The Red Cross Is Suffering With A Major Blood Shortage — Here’s Why And How You Can Help
I’m sure you already have your summer all planned out. You aim to do some traveling, hit up some festivals, relax on the beach and attend as many day parties as possible. But in the midst of making the most of this season, the Red Cross is asking that you make time to donate blood. Not to be a Debbie Downer, but the organization’s inventory is getting low, and nothing is more of a downer than people in need of blood who can’t access the type they need to save their life.
We talked with Red Cross EVP Chris Hrouda about this shortage, why the summer is the worst time of year for the organization, which group of people they usually rely on, and what you and I can do to help.
MadameNoire: Why is summer such a hard time for blood donations?
Chris Hrouda: Summer is usually a very challenging time for us, and it’s really about access to donors. Folks are busy in the summer; they’re enjoying their vacation time, they’re out doing summer activities. We just came off the Fourth of July for example, and a lot of folks weren’t available to donate blood, so we’re particularly short from that.
You add to that that about 20 percent of our blood donations annually come from students that are in college and high schools and we just don’t have access to those donors in the summer. Our donor base really takes a hit in the summer and it’s really difficult for us to make up the difference.
MN: Why is there usually such a large contribution from young people in high school and college?
Hrouda: College campuses and high schools are usually very community active, and blood donation is typically an important part of their community activism. So we have blood drives at high schools all over the country, and we certainly have blood drives on college campuses. On campuses it can be in departments, it can be in fraternities and sororities, and it can be in dorms. We have lots of different mechanisms to have students contribute on college campuses. We just do really well. Students show up and participate in a big way. But unfortunately, it’s really about nine months of the year that we’re able to have access to those students.
MN: Is there a way to do drives in a gym or fitness facility? Maybe people who care about health and fitness may be more eager to help. I don’t often see many drives geared towards working adults.
Hrouda: We have thousands of them across the country every day. Go to our website at redcrossblood.org or call us at 1-800-Red-Cross, or go to our app. We have a great app for blood donation and people can see exactly where we have locations. We have locations in businesses, we have locations in faith-based organizations, we have locations in community centers, sometimes we have bus drives parked outside of big-box stores and other locations, so we have a lot of locations for people to contribute. We try to make it as convenient as possible.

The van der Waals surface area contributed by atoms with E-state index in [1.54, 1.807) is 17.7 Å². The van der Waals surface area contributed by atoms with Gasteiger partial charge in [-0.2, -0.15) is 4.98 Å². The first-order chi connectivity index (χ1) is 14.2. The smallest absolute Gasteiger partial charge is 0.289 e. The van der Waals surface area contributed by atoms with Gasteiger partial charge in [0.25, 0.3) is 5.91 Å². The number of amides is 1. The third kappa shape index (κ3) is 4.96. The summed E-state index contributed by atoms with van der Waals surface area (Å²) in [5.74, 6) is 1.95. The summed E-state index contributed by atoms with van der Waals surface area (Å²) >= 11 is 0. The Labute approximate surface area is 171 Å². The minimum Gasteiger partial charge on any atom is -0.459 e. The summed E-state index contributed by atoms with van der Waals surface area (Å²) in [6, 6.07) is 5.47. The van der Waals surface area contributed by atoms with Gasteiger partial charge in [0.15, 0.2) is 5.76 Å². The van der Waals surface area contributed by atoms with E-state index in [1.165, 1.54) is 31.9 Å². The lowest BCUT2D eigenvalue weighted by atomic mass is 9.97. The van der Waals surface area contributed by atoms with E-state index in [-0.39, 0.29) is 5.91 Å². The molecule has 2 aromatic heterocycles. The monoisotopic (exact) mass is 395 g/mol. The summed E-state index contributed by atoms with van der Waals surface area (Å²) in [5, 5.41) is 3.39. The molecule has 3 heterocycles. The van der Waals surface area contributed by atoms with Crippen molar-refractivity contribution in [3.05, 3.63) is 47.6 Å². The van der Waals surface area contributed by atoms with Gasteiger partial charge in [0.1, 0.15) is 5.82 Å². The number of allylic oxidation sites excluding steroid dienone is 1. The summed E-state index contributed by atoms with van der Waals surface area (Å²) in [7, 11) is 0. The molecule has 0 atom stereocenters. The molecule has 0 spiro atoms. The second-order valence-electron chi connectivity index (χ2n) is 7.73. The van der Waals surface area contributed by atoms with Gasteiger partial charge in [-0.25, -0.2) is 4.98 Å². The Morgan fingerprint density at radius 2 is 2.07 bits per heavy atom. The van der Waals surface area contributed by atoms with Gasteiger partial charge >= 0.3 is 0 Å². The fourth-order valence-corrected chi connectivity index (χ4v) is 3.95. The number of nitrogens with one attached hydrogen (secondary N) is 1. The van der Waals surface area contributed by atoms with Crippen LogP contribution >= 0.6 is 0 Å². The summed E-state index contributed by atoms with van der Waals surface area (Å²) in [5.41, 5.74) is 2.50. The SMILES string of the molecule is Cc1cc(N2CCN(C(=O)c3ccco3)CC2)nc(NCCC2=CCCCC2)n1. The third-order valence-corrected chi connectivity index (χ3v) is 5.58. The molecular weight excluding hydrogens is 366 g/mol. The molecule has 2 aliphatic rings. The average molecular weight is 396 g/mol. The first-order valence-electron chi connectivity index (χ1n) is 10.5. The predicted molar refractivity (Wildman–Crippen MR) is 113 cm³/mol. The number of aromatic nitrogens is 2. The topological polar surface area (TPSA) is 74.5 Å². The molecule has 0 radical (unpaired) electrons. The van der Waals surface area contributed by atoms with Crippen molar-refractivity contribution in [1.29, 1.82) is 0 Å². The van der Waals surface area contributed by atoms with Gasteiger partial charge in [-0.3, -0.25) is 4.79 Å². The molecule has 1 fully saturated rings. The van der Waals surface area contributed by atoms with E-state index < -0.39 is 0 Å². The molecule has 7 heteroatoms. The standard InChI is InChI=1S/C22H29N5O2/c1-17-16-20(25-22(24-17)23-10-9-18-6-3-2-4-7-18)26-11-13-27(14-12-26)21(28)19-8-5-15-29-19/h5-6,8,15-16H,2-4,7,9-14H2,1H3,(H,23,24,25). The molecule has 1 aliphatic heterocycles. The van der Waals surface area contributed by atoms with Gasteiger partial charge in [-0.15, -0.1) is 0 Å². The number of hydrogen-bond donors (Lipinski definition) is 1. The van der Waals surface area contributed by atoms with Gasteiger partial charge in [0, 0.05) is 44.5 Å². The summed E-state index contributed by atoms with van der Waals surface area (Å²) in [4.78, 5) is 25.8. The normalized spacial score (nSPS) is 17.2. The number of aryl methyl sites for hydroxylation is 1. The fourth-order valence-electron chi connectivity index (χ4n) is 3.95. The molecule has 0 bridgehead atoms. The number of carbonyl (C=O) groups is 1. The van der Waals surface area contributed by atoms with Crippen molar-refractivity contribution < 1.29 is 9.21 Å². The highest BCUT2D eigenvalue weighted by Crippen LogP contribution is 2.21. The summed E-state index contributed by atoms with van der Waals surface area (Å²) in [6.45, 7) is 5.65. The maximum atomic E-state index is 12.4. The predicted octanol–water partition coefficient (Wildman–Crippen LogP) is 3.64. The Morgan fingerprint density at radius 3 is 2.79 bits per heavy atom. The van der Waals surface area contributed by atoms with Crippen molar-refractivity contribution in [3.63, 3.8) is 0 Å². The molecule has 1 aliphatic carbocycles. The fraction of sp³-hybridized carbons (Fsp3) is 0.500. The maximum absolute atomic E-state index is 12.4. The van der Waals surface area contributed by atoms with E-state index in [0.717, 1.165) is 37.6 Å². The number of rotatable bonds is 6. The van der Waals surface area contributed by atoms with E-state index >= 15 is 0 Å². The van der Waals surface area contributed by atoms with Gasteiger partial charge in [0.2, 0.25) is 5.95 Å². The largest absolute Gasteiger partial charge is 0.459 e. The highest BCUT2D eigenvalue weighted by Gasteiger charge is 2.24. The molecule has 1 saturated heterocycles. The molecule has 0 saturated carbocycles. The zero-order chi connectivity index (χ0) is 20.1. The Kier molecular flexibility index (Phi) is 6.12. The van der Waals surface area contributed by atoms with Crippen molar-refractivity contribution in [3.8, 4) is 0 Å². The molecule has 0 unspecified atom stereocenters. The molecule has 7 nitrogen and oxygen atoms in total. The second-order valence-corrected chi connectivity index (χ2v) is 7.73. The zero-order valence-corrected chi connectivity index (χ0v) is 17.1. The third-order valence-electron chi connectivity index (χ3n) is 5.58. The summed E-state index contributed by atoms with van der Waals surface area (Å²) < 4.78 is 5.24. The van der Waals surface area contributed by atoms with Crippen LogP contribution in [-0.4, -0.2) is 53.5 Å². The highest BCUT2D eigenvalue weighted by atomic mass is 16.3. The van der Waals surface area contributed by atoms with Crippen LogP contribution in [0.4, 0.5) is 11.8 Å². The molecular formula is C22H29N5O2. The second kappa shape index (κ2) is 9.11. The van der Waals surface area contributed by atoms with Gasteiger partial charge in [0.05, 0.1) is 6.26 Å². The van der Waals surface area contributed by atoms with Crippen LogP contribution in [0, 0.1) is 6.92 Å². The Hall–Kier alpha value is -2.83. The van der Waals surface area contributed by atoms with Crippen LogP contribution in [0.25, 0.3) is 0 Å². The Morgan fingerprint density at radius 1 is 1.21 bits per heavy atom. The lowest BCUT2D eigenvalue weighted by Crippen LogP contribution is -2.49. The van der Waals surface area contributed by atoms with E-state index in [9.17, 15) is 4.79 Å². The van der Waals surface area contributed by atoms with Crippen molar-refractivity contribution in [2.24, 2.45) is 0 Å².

MN: Just how bad is this current blood shortage?
Hrouda: It’s a very significant shortage. We have issued an emergency call for blood donors across the country. We’re asking that anybody who’s eligible to donate red cells or platelets to do so now. Over the last several weeks and months, we’ve actually collected about 40,000 less units than our hospitals have requested. We’ve used our inventory to meet that need, and now our inventory is severely depleted. We need to replenish them and we need to replenish them soon.
MN: Could you explain what the difference is in blood and platelet donations?
Hrouda: Platelets are primarily used to stop bleeding. In most cases, they’re used in large parts for trauma patients, and in a big way for cancer treatment. Red cells are used to replace the oxygen-carrying capacity of your blood. So that’s also used heavily in trauma situations, lots of surgical procedures, as well as cancer in some cases. Both products are needed desperately right now. Platelets only have a five-day shelf life, so we have to replenish those supplies regularly. And blood is only 42 days. People may think that blood and platelets last a long time — they don’t. They have a very short shelf life. And we need people to donate regularly to ensure that we have a readily available supply.
MN: So what’s the best way to help out right now?
Hrouda: Come out and donate now. Donate yourself and get friends and family to come out and donate. The more people we have at our blood drives, the better off we are.